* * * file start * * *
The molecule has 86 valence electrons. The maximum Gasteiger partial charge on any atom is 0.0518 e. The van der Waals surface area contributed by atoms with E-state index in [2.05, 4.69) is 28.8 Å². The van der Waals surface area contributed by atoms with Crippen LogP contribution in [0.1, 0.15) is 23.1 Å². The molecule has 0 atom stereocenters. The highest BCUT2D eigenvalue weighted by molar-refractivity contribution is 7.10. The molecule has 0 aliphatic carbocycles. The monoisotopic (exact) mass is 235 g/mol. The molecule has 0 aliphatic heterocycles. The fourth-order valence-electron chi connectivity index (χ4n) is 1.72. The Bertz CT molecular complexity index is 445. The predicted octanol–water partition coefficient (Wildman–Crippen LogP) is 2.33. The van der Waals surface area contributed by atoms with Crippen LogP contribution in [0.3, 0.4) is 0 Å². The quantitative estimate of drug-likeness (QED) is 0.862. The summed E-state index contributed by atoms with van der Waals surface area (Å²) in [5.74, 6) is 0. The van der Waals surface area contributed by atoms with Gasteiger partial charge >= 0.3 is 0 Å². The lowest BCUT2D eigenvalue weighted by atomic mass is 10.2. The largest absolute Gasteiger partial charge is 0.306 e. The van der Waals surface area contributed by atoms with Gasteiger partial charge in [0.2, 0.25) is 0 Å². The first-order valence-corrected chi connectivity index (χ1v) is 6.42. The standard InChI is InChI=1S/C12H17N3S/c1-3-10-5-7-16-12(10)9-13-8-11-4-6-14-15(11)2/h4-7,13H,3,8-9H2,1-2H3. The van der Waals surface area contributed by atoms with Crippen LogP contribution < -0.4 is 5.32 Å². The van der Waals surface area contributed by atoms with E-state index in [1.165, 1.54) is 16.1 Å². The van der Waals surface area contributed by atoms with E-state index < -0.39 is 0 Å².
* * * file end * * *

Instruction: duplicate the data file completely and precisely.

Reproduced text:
The molecule has 86 valence electrons. The maximum Gasteiger partial charge on any atom is 0.0518 e. The van der Waals surface area contributed by atoms with E-state index in [2.05, 4.69) is 28.8 Å². The van der Waals surface area contributed by atoms with Crippen LogP contribution in [0.1, 0.15) is 23.1 Å². The molecule has 0 atom stereocenters. The highest BCUT2D eigenvalue weighted by molar-refractivity contribution is 7.10. The molecule has 0 aliphatic carbocycles. The monoisotopic (exact) mass is 235 g/mol. The molecule has 0 aliphatic heterocycles. The fourth-order valence-electron chi connectivity index (χ4n) is 1.72. The Bertz CT molecular complexity index is 445. The predicted octanol–water partition coefficient (Wildman–Crippen LogP) is 2.33. The van der Waals surface area contributed by atoms with Crippen LogP contribution in [0.3, 0.4) is 0 Å². The quantitative estimate of drug-likeness (QED) is 0.862. The summed E-state index contributed by atoms with van der Waals surface area (Å²) in [5.74, 6) is 0. The van der Waals surface area contributed by atoms with Gasteiger partial charge >= 0.3 is 0 Å². The lowest BCUT2D eigenvalue weighted by atomic mass is 10.2. The largest absolute Gasteiger partial charge is 0.306 e. The van der Waals surface area contributed by atoms with Gasteiger partial charge in [0.2, 0.25) is 0 Å². The first-order valence-corrected chi connectivity index (χ1v) is 6.42. The standard InChI is InChI=1S/C12H17N3S/c1-3-10-5-7-16-12(10)9-13-8-11-4-6-14-15(11)2/h4-7,13H,3,8-9H2,1-2H3. The van der Waals surface area contributed by atoms with Crippen LogP contribution < -0.4 is 5.32 Å². The van der Waals surface area contributed by atoms with E-state index in [1.165, 1.54) is 16.1 Å². The van der Waals surface area contributed by atoms with E-state index < -0.39 is 0 Å².